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Bernard Oglie Anson

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Bernard Oglie Anson (1878-1946)

Assistant Engineer-in-Chief, G.P.O., Alder House, E.C.

Pioneer in automatic telephone switching, and interested specially in the vocational training of engineering employees.

1946 Obituary [1]

BERNARD OGLIE ANSON, O.B.E., who died on the 7th August, 1946, was born at Hessle in 1878. Entering the service of the Post Office at Hull, as a sorting clerk and telegraphist, in 1896, he reached the position of Assistant and Deputy Engineer-in-Chief before his retirement in 1938. From 1903 to 1908 he held a clerical position in the Engineering Department, and, after serving as a maintenance engineer in Leeds and London, was transferred in 1911 to the Engineer-in-Chief's office, where he was responsible for the whole of the telephone exchange maintenance and also, to a considerable extent, for the introduction of automatic telephony. He was made an Executive Engineer in 1920, Assistant Staff Engineer in 1925, Staff Engineer in 1931, and Assistant Engineer-in-Chief in 1934. He acted as chairman of numerous committees, both technical and administrative, including the Head Office and the provincial Whitley Committees; and he was the principal official concerned in the negotiation of various agreements for the purchase of telephone exchange equipment. He was a member of the Council and of the Board of Editors of The Institution of Post Office Electrical Engineers for a period of sixteen years, during the last twelve of which he was Chairman of the Board. During a long and strenuous career, he travelled widely, and, as the result of a visit to Shanghai, he was appointed telephone adviser to the Municipal Council, who adopted his report on the reorganization of the city's telephone system. A few months after retiring from the Post Office he went to the Home Office as Assistant Secretary of the Fire Brigades Division. In November, 1939, he joined the staff of Ericsson Telephones as Technical Adviser, and the following May he was appointed Factory Manager at their Beeston works.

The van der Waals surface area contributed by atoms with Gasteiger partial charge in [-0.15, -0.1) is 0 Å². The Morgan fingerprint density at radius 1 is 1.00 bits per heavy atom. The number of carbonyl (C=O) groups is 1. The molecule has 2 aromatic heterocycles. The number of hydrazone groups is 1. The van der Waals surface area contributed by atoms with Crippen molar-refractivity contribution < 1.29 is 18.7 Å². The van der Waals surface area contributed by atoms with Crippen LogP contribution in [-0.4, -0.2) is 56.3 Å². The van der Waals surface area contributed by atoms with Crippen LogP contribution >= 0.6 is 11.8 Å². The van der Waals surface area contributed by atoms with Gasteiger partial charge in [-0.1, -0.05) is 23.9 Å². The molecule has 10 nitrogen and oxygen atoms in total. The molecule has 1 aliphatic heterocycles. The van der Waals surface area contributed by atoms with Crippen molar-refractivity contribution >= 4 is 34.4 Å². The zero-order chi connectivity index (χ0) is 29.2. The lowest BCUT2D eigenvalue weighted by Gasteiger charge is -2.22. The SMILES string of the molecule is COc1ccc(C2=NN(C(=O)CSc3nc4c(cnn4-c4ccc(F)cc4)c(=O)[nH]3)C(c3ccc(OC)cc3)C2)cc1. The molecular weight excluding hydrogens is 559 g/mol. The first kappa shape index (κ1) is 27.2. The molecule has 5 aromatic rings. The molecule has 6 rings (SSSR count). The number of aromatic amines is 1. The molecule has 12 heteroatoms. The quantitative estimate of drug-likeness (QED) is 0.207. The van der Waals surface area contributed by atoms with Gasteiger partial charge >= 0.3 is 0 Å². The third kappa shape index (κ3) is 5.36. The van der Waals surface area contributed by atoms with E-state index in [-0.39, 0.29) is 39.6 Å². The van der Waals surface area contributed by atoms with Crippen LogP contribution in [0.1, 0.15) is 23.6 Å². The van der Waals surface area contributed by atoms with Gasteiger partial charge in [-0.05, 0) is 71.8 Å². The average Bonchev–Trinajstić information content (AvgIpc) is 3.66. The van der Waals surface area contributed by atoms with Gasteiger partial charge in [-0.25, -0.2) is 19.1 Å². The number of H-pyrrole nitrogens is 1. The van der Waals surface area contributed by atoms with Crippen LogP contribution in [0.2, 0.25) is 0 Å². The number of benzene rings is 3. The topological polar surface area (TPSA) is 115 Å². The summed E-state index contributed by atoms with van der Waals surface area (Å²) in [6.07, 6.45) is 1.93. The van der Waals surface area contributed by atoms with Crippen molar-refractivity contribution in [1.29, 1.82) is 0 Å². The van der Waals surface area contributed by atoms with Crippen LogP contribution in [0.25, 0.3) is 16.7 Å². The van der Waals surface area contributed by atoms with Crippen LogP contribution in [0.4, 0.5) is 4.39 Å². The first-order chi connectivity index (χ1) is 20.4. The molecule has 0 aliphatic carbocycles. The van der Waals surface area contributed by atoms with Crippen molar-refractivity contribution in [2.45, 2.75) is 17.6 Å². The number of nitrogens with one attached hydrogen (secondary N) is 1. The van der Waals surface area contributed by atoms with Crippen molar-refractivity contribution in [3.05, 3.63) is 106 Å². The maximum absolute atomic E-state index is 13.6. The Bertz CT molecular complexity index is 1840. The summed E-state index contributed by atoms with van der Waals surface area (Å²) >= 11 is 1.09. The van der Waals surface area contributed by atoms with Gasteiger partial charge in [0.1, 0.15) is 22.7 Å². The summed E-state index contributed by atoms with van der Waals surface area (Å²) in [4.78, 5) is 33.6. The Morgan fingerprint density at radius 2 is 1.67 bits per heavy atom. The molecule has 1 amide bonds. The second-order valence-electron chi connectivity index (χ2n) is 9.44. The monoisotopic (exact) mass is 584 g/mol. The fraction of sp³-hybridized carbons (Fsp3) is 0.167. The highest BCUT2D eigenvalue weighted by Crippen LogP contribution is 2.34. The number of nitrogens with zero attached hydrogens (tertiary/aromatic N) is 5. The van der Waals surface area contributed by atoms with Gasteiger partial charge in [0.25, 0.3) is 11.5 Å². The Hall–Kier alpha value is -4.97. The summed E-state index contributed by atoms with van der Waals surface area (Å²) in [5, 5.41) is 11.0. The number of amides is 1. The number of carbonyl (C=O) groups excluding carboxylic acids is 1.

He was made a Freeman of the City of London in 1937 and an O.B.E. in 1938. While at Beeston he served as President of the Rotary Club and as Chairman of the local Nursing Association. His outstanding personality was characterized by naturalness and boyishness, and his love of fun endeared him to all his associates. He had great foresight and clarity of thought, and he quickly overcame any difficulties that lay in his path.

He joined The Institution as an Associate Member in 1921 and was elected a Member in 1922.

1946 Obituary [2]

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